The ability to draw intricate cityscapes—from memory. He once flew over London in a helicopter and then sketched four square miles of the city with astonishing accuracy, down to the locations of individual trees. Stephen has created canvases up to 30 feet long of Dubai, Jerusalem, Paris, Tokyo, and others. Watch him draw his masterpieces at StephenWiltshire.co.uk.
Stephen is autistic. His brain rewired itself to enhance areas that the rest of us don't use, explains Darold Treffert, M.D, the leading scholar on savant syndrome. "Thanks to his massive memory, Stephen can mentally photograph scenes like a digital camera, and then access those images at will."
Stephen spoke for the first time at age nine, and his first words were "paper" and "pen." "Art has always been Stephen's primary way of expressing himself," says his sister Annette.
"When I used to make mistakes as a little boy, I would throw away my drawings. I don't make mistakes anymore."
The ability to play any song on the piano after hearing it once. Brittany has taught herself more than 15,000 songs (her mother, Tammy, stopped counting eight years ago), and performed her own lyrical compositions at Carnegie Hall.
Brittany was born four months early. She can't tie her shoes or write her name, and speaking is a challenge. But Maier's mysterious neurological condition makes her brilliant with notes, rhythm, and melodies.
Her first songs:
A teacher taught Brittany to tap out "Twinkle, Twinkle Little Star," and then a few days later, the six-year-old shocked her parents by playing "Ave Maria"—a song she had heard on the radio on the way to school. Within a few months, she had learned hundreds more.
Applause. Brittney programs her keyboard to clap for her. "More than a musician," says her mother, "Brittany wants to be an entertainer."
An extraordinary facility with numbers and words. Daniel has recited Pi from memory up to 22,514 digits, and learned Icelandic in a week. He can also speak 10 other languages, including one he invented called Manti.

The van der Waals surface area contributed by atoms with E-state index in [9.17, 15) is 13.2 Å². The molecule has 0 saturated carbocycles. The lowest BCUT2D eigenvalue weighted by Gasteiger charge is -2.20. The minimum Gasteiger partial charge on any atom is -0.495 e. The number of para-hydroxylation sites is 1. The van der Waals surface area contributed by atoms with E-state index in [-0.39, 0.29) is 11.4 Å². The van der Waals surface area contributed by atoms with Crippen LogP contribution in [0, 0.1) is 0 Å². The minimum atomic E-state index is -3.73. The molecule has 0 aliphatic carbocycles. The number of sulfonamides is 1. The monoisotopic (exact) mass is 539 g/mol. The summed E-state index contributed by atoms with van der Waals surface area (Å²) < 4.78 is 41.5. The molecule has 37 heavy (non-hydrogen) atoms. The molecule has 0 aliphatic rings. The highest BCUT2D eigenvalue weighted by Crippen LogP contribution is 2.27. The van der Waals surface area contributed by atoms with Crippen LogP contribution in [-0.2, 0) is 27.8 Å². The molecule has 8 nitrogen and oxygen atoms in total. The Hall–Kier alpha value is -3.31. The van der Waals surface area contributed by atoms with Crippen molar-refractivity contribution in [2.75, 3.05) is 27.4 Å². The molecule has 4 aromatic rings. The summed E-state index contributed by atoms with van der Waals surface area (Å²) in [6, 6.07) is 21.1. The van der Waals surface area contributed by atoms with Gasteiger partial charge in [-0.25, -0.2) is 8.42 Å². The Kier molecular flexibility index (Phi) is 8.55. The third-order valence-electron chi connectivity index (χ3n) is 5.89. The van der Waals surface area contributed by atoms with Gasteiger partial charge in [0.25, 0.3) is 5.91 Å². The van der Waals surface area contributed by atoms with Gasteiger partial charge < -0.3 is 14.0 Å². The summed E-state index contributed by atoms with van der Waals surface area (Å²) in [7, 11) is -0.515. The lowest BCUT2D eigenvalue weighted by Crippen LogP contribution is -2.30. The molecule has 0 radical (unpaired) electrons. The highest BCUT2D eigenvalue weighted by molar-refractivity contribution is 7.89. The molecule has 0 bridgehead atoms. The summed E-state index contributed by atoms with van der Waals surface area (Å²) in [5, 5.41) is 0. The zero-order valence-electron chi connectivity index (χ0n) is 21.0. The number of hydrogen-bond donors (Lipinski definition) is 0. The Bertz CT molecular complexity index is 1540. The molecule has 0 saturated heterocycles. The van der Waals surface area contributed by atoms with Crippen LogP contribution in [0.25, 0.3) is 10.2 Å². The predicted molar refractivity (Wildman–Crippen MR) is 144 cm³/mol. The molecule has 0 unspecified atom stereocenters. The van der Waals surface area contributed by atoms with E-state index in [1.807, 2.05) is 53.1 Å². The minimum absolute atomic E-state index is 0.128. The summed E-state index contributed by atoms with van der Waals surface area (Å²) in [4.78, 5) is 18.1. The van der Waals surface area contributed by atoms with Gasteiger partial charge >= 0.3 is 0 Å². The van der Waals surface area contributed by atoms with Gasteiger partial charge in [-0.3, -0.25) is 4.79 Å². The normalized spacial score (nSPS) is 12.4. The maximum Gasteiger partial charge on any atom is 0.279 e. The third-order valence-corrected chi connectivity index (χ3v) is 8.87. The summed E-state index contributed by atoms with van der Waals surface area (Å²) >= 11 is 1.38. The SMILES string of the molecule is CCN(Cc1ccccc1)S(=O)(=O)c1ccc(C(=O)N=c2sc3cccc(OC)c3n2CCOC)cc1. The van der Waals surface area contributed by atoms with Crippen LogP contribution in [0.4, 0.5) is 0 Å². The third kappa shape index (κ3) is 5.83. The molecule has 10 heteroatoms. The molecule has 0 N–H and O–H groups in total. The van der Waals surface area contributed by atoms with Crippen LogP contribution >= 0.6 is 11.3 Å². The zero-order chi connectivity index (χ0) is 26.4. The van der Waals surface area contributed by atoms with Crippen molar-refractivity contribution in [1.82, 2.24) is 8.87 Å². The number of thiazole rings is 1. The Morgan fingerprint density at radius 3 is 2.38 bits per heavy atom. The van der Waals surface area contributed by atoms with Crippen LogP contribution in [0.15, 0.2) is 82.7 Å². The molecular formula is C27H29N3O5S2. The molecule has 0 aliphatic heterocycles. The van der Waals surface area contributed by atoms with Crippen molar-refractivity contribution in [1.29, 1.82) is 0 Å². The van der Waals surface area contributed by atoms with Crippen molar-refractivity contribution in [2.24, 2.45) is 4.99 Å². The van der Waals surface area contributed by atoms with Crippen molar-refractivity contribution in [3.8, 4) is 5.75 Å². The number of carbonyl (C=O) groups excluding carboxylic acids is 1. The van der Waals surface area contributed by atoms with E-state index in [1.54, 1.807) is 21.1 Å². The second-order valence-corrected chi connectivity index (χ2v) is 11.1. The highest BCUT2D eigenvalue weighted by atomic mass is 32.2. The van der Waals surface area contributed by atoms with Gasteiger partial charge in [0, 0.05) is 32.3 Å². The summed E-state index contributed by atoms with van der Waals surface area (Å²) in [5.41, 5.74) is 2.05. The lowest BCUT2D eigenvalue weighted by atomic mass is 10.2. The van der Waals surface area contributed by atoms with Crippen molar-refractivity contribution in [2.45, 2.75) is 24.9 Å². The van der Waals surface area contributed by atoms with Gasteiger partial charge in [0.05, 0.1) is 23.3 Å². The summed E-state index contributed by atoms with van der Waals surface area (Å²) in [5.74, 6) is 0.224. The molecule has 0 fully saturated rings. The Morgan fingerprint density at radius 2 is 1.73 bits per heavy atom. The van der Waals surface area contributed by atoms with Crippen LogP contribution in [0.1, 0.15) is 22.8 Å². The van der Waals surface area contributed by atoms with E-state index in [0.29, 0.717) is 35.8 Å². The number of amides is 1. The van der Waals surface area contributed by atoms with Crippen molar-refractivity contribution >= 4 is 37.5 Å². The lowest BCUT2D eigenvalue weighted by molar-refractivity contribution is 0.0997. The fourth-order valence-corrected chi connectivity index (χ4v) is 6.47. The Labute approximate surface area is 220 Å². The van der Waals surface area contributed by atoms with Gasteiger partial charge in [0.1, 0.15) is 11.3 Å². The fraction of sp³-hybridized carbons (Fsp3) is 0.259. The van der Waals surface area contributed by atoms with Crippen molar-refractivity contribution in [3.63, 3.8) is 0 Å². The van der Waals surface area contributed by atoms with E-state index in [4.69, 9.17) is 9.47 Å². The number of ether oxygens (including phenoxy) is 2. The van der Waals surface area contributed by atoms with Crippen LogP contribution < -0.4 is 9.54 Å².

Daniel has Asperger syndrome, a high functioning form of autism, and synesthesia, a neurological cross-wiring of the senses. In his mind, all words and numbers from 0 to 10,000 have a unique color, texture, and shape. Daniel credits his abilities to this rich, associative form of thinking and imagination.
In his book Embracing the Wide Sky, a scientific exploration of how his own brain works, Daniel argues that autistic thought is just a variation of what we all do—and points out the potential locked in every brain.
"I was always a good pupil because language and math came alive for me," he says. "Words and numbers felt as real to me as people. In a sense, I made friends with them."
The ability to mold animal sculptures that are anatomically precise in every detail—and to do so with uncanny speed. After catching a fleeting image of a buffalo or mustang on TV, Alonzo can create a 3-D replica of the creature in minutes.
This skill emerged after a bad fall when he was a toddler, which caused severe trauma in his brain, resulting in an IQ in the 40-50 range.
During Alonzo's teenage years in a mental institution, staff members took away his modeling clay to use it as an incentive for better performance in school. Instead, Alonzo used window caulk to sculpt tiny figures.
"When he functions in the world of art, his disability evaporates," says Nancy Mason, a care provider who works with Alonzo. "The animals just pour off his fingers."
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